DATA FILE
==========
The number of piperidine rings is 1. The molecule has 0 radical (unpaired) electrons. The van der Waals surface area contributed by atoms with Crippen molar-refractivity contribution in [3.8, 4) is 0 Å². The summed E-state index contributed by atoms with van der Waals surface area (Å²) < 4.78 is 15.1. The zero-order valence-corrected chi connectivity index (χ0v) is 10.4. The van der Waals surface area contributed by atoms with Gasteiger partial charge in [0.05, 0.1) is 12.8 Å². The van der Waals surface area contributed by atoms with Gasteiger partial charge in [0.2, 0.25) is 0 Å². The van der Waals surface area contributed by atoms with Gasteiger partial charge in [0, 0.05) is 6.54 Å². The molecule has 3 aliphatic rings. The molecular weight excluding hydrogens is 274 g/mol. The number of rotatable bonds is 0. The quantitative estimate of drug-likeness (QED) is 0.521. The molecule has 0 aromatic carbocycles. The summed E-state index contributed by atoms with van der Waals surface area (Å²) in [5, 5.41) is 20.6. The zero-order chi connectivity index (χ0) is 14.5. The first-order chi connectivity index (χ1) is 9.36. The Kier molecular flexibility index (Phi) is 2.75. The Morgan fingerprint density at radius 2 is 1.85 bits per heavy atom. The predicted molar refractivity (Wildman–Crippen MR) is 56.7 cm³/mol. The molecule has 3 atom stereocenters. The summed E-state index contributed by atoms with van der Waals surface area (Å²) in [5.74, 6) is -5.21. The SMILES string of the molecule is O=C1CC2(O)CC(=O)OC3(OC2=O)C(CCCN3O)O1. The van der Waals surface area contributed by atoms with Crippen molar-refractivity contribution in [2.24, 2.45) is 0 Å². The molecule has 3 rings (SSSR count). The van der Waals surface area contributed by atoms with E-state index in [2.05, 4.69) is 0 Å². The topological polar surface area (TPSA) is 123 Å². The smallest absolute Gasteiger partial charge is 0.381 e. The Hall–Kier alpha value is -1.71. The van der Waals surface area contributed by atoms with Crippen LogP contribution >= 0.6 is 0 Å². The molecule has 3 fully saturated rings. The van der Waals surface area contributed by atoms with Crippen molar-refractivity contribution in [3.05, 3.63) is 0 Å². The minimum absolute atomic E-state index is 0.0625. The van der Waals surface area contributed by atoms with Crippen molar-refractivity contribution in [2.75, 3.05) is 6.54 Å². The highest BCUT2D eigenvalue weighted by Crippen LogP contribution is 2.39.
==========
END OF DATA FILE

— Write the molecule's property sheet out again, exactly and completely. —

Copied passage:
The number of piperidine rings is 1. The molecule has 0 radical (unpaired) electrons. The van der Waals surface area contributed by atoms with Crippen molar-refractivity contribution in [3.8, 4) is 0 Å². The summed E-state index contributed by atoms with van der Waals surface area (Å²) < 4.78 is 15.1. The zero-order valence-corrected chi connectivity index (χ0v) is 10.4. The van der Waals surface area contributed by atoms with Gasteiger partial charge in [0.05, 0.1) is 12.8 Å². The van der Waals surface area contributed by atoms with Gasteiger partial charge in [0.2, 0.25) is 0 Å². The van der Waals surface area contributed by atoms with Gasteiger partial charge in [0, 0.05) is 6.54 Å². The molecule has 3 aliphatic rings. The molecular weight excluding hydrogens is 274 g/mol. The number of rotatable bonds is 0. The quantitative estimate of drug-likeness (QED) is 0.521. The molecule has 0 aromatic carbocycles. The summed E-state index contributed by atoms with van der Waals surface area (Å²) in [5, 5.41) is 20.6. The zero-order chi connectivity index (χ0) is 14.5. The first-order chi connectivity index (χ1) is 9.36. The Kier molecular flexibility index (Phi) is 2.75. The Morgan fingerprint density at radius 2 is 1.85 bits per heavy atom. The predicted molar refractivity (Wildman–Crippen MR) is 56.7 cm³/mol. The molecule has 3 atom stereocenters. The summed E-state index contributed by atoms with van der Waals surface area (Å²) in [5.74, 6) is -5.21. The SMILES string of the molecule is O=C1CC2(O)CC(=O)OC3(OC2=O)C(CCCN3O)O1. The van der Waals surface area contributed by atoms with Crippen molar-refractivity contribution in [2.24, 2.45) is 0 Å². The molecule has 3 rings (SSSR count). The van der Waals surface area contributed by atoms with E-state index in [2.05, 4.69) is 0 Å². The topological polar surface area (TPSA) is 123 Å². The smallest absolute Gasteiger partial charge is 0.381 e. The Hall–Kier alpha value is -1.71. The van der Waals surface area contributed by atoms with Crippen LogP contribution >= 0.6 is 0 Å². The molecule has 3 fully saturated rings. The van der Waals surface area contributed by atoms with Crippen molar-refractivity contribution in [3.05, 3.63) is 0 Å². The minimum absolute atomic E-state index is 0.0625. The van der Waals surface area contributed by atoms with Crippen molar-refractivity contribution in [2.75, 3.05) is 6.54 Å². The highest BCUT2D eigenvalue weighted by Crippen LogP contribution is 2.39.